[T]he Brahmanists themselves seem to have encouraged this development to some extent as a means of meeting the challenge of the heterodox movements. At the same time, among the indigenous religions, a common allegiance to the authority of the Veda provided a thin, but nonetheless significant, the thread of unity amid their variety of gods and religious practices.
According to Larson, the Brahmins responded with assimilation and consolidation. This is reflected in the Smriti literature which took shape in this period. The smriti texts of the period between 200 BCE and 100 CE proclaim the authority of the Vedas, and acceptance of the Vedas became a central criterium for defining Hinduism over and against the heterodoxies, which rejected the Vedas. Most of the basic ideas and practices of classical Hinduism derive from the new smriti literature.
Of the six Hindu darsanas, the Mimamsa and the Vedanta “are rooted primarily in the Vedic sruti tradition and are sometimes called smarta schools in the sense that they develop smarta orthodox current of thoughts that are based, like smriti, directly on sruti“. According to Hiltebeitel, “the consolidation of Hinduism takes place under the sign of bhakti“. It is the Bhagavadgita that seals this achievement. The result is an “universal achievement” that may be called smarta. It views Shiva and Vishnu as “complementary in their functions but ontologically identical”.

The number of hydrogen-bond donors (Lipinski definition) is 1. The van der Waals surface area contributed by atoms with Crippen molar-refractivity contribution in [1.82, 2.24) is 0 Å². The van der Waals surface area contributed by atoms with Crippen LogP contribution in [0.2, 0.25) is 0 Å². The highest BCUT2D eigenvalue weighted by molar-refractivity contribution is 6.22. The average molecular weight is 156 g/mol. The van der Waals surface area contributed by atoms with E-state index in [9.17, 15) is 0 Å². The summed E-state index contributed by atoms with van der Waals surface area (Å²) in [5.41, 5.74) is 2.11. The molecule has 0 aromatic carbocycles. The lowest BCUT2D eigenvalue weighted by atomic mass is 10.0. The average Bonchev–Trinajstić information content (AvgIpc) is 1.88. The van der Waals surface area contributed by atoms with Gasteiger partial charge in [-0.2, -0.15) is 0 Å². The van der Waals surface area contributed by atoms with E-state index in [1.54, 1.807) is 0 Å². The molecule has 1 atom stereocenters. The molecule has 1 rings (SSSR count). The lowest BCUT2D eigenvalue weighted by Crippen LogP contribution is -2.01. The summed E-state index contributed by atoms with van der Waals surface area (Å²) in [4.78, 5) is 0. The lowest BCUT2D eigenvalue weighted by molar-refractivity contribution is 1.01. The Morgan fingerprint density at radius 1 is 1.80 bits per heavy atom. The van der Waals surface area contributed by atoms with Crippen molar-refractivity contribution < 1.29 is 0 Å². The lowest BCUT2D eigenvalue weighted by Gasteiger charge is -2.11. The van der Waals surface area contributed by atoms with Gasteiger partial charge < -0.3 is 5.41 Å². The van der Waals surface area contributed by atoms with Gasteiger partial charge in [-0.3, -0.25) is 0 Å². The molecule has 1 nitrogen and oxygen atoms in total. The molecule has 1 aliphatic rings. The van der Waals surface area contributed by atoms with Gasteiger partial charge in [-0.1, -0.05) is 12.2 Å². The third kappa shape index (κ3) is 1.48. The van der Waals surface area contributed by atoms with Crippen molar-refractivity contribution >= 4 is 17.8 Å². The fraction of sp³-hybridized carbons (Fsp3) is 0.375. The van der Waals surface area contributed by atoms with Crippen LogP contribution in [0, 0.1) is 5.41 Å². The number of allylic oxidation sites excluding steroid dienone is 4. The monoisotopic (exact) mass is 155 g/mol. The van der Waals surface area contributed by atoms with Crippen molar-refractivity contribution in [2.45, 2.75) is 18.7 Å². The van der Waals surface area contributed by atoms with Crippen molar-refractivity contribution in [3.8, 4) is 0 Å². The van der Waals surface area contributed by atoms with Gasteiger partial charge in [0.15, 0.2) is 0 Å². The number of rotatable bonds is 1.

The major Sanskrit epics, Ramayana and Mahabharata, which belong to the smriti, were compiled over a protracted period during the late centuries BCE and the early centuries CE. They contain mythological stories about the rulers and wars of ancient India, and are interspersed with religious and philosophical treatises. The later Puranas recount tales about devas and devis, their interactions with humans and their battles against rakshasa. The Bhagavad Gita “seals the achievement” of the “consolidation of Hinduism”, integrating Brahmanic and sramanic ideas with theistic devotion.
Schools of Hindu philosophy
In early centuries CE several schools of Hindu philosophy were formally codified, including Samkhya, Yoga, Nyaya, Vaisheshika, Purva-Mimamsa and Vedanta.